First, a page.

• The Cost of SBIRT Implementation in Mat-Su Primary Care Practices

      Tran, Trang C.; Guettabi, Mouhcine; Frazier, Rosyland; King, Diane; Zold, Amanda (Institute of Social and Economic Research, University of Alaska, 2018)
      The purpose of this report is to calculate the cost of alcohol Screening, Brief Intervention, and Referral to Treatment (SBIRT) in three primary care practices located in the Matanuska-Susitna area. Using Fleming et al. (2000)’s benefit-cost ratio of screening and brief physician advice in managed care settings, we estimated the dollar benefits potentially generated by SBIRT services.
    • Implementing SBIRT in Primary Care: A Study of Three Mat-Su Borough Health Care Practices

      Passini, Jessica; Elkins, Amanda; King, Diane; Frazier, Rosyland (Center for Behavioral Health Research and Services, 2018)
      Despite decades of research evidence that SBIRT is effective for addressing unhealthy patterns of drinking and reducing binge drinking, its adoption within healthcare practices continues to be slow. Providers have identified numerous reasons for not routinely screening and intervening on alcohol, including limited time, training, and resources for patients requiring treatment; lack of confidence in their ability to help patients reduce their drinking; inadequate reimbursement for SBIRT services, and worry about stigmatizing patients.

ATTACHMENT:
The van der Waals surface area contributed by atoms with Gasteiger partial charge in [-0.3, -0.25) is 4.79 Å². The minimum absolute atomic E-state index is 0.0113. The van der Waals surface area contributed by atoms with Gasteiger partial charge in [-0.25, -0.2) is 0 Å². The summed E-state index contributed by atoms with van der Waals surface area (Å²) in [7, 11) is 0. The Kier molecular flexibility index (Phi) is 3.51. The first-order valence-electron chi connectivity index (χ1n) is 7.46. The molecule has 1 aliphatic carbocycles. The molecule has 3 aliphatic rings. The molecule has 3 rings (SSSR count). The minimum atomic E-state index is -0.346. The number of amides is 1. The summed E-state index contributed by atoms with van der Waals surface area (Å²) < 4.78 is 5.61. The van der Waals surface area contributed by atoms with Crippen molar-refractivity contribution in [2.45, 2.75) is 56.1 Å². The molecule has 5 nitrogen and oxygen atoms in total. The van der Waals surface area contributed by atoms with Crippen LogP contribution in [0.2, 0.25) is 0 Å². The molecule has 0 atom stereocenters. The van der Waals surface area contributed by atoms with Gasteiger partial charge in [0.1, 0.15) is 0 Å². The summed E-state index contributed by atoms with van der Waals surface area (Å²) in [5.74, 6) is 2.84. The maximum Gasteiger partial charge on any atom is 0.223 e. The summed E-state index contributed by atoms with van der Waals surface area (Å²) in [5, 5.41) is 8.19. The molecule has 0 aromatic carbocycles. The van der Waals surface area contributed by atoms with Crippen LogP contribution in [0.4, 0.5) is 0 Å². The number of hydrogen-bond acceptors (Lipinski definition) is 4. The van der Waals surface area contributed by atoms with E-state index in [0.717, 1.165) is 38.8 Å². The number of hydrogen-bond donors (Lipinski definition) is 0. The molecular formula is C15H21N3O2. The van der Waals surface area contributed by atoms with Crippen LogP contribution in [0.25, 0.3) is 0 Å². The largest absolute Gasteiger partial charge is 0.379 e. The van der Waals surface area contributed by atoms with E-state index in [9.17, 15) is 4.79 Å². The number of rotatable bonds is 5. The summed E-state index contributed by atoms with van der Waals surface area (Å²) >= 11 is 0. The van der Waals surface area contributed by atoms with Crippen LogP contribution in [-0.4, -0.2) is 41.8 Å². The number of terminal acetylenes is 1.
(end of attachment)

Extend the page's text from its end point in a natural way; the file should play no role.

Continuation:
• SBIRT Utilization and Billing among Prenatal Providers in Hawaii

      Tanner, Stacy; Porter, Rebecca; Hanson, Bridget (Center for Behavioral Health Research and Services, 2018)
      This report presents findings from key informant interviews that were conducted to understand Hawaii prenatal providers’ use of screening, brief intervention, and referral to treatment (SBIRT) in everyday practice. Five prenatal providers who practice in Hawaii participated in the interviews. Although participants acknowledged the importance of utilizing SBIRT in prenatal care, SBIRT appeared to be underutilized. Most did not have standard SBIRT procedures incorporated within their practice. Participants’ primary concerns regarding routine use of SBIRT included time constraints, lack of technology within the electronic health record, and stigma. Recommendations from prenatal providers regarding SBIRT decision-making, billing process improvements, and provider incentives to enhance reimbursement practices are discussed.